In its almost one century of existence Labour has fought many battles which have shaped Irish society for the better. Among our achievements can be included the following:
The Labour Party was founded in 1912 in Clonmel, County Tipperary, by James Connolly, James Larkin and William O'Brien as the political wing of the Irish Trade Union Congress. It is the oldest political party in Ireland and the only one which pre-dates independence. The founders of the Labour Party believed that for ordinary working people to shape society they needed a political party that was committed to serving their needs; they knew that there is only so much that trade unions and community organisations can do, an effective political party is needed to create a fair society. Similar political movements were being forged throughout the world at this time, and the internationalism and progressive politics of this era has profoundly shaped Labour's philosophy since.
Much of the political optimism and potential of that era came to grief in the slaughter of the First World War. In Ireland concerns about national determination came to dominate with the 1916 Easter Rising and the War of Independence. Labour was profoundly engaged in those events, Labour leaders arguing for not just an "independent Ireland" but on Ireland which was just and fair. The decisions taken by Labour leaders at that time are still debated today. James Connolly, of course, was one of the signatories of the 1916 Proclaimation, participated in the rising along with the Citizen's Army, and was executed in May 1916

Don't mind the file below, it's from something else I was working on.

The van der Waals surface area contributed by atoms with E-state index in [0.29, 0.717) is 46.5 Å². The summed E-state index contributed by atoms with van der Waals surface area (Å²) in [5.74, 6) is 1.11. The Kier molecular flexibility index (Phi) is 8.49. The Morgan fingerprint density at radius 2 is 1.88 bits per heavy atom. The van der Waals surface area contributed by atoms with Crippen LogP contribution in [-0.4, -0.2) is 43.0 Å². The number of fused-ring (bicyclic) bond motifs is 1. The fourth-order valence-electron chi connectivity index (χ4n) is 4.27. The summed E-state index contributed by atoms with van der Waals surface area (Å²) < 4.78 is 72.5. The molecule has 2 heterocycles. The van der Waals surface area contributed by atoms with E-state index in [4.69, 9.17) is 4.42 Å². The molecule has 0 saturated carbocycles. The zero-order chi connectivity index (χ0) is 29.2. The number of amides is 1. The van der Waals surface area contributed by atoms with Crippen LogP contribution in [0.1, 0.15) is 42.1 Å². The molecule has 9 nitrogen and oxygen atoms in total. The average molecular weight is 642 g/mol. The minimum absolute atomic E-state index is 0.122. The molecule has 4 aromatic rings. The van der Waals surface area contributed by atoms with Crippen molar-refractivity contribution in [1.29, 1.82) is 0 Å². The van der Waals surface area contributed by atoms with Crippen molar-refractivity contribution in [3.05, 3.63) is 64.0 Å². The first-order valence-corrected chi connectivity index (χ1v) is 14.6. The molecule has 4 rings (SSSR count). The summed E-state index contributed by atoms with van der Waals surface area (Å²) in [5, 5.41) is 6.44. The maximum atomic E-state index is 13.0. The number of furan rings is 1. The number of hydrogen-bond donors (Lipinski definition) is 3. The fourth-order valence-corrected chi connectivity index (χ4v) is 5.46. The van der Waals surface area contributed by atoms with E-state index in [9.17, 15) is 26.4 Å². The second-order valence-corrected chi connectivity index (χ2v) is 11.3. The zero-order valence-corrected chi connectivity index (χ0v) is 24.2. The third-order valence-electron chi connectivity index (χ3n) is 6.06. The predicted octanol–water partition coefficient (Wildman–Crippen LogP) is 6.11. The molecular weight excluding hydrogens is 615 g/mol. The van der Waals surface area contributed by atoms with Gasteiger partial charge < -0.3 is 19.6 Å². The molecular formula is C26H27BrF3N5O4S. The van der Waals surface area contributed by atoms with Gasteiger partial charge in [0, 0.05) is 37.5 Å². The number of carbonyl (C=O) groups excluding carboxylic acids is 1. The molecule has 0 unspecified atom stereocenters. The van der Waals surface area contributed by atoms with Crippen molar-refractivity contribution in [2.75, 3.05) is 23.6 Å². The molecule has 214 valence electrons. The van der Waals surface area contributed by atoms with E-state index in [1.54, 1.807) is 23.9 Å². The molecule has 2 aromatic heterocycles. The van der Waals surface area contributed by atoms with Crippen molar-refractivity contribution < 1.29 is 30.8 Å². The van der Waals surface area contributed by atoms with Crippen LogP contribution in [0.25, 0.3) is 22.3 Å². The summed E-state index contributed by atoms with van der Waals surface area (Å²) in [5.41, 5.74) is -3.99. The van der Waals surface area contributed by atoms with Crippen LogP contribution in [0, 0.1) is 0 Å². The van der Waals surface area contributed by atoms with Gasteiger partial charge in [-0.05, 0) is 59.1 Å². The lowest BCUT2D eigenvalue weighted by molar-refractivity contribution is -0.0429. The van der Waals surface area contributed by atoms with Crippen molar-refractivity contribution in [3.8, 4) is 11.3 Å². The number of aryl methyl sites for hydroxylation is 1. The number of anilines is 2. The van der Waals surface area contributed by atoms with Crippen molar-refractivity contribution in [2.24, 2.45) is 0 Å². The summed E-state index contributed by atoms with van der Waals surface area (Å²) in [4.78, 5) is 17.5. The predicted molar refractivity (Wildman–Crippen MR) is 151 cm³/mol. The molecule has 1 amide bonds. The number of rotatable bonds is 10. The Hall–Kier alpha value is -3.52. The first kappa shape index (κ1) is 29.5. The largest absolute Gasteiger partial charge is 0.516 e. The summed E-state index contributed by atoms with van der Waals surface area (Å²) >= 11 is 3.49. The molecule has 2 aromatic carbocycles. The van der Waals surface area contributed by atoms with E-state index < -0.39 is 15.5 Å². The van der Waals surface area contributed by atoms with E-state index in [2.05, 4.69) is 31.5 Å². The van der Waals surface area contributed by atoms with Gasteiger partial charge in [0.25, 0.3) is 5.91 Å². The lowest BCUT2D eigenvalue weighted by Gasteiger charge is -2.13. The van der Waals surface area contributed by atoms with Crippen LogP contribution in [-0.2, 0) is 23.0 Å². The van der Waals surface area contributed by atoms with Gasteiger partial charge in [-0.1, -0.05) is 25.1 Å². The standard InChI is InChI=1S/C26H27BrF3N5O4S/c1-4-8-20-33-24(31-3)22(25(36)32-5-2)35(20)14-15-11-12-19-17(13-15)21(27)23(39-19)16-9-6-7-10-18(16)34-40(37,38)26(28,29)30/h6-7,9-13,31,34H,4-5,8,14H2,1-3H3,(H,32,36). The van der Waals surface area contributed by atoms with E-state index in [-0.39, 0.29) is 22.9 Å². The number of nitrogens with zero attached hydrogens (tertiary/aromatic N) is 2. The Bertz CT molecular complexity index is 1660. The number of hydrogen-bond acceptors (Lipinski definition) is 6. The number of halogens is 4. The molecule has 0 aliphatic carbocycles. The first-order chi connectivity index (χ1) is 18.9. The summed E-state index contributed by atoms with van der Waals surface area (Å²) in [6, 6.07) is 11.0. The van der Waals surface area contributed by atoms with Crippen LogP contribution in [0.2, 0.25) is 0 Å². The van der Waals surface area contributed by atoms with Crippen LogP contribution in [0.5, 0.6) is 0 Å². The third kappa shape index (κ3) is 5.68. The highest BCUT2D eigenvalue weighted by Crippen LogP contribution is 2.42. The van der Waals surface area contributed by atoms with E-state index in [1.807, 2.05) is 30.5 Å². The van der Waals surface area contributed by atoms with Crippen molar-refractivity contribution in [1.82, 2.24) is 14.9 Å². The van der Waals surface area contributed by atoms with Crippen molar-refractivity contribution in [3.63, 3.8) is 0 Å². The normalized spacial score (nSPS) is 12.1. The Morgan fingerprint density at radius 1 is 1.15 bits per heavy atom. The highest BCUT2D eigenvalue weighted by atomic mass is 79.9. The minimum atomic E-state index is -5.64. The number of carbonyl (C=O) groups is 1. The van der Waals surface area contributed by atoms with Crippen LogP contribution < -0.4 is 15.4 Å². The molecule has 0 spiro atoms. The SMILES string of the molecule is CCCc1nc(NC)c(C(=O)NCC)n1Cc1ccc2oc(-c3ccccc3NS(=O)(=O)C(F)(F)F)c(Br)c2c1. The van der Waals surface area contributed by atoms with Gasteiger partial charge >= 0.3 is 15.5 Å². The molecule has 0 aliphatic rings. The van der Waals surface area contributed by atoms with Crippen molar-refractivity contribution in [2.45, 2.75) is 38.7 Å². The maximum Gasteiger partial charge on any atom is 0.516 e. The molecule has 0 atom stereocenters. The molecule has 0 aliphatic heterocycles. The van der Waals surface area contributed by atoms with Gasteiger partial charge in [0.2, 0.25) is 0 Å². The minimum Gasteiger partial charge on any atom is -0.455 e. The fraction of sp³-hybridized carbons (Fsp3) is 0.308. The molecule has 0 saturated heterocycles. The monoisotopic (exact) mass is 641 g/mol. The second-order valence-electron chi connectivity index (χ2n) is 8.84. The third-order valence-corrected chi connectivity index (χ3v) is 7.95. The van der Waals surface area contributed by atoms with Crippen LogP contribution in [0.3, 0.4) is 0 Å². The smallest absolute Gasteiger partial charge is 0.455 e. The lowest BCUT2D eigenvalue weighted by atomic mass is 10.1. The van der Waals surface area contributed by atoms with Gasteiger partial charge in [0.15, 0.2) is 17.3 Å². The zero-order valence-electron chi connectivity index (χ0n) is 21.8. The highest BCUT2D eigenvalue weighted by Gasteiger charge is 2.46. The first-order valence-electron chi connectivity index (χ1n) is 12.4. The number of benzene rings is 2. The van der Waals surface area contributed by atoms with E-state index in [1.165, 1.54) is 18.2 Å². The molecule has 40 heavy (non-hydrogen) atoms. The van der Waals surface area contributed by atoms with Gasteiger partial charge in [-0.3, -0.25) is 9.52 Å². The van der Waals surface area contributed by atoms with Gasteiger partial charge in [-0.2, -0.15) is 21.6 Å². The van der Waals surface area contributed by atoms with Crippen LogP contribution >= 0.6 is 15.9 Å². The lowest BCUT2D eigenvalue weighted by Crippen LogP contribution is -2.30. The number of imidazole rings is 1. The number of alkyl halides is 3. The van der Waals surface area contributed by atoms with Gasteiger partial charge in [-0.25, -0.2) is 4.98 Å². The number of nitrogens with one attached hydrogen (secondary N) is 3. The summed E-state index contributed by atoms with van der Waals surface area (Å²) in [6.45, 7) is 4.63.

The Labour Party did not take part in the General Election of 1918 or the parliamentary elections of 1921. This decision was taken to facilitated a clear-cut decision by the electorate on the national question and to avoid the possibility of a split in the Labour Movement which was organised on an all-Ireland basis.
This decision had serious implications for the future of the Party. In the 1918 election, two out of every three voters were voting for the first time and forming political links which were to last a lifetime. The national debate was not resolved by the elections of 1918 and 1921 or the civil war which followed. It has continued to be a part of politics in Ireland ever since.
The debate about the national issue pushed consideration of social issues into the background. Moreover, the major parties were conservative and opposed to socialism. This meant that there was little or no attention given to issues of social justice, such as poverty, unemployment and emigration which badly affected the lives of Irish working people.
James Connolly & Jim Larkin, co-founders of The Labour Party
In the 1922 elections, the Labour Party won 22% of the vote, with 17 of its 18 candidates being elected. The outbreak of civil war and the refusal of those against the Treaty to take their seats in the Dáil cast Labour in the role of the first official opposition party in the State. The Labour Party was thus instrumental in establishing constitutional party politics in Ireland.
The participation of both groups in the 1948 Inter-Party Government helped reunite the Party in 1950. From 1954 to 1957 the Labour Party joined Fine Gael in the Second Inter-Party Government.
The early sixties brought growth within the Party and an extension of its support. It also received a considerable boost from the re-affiliation of a number of trade unions, including the ITGWU, during this period. At the 1965 General Election the Party won 22 Dáil seats and in 1969 received 17% of the vote.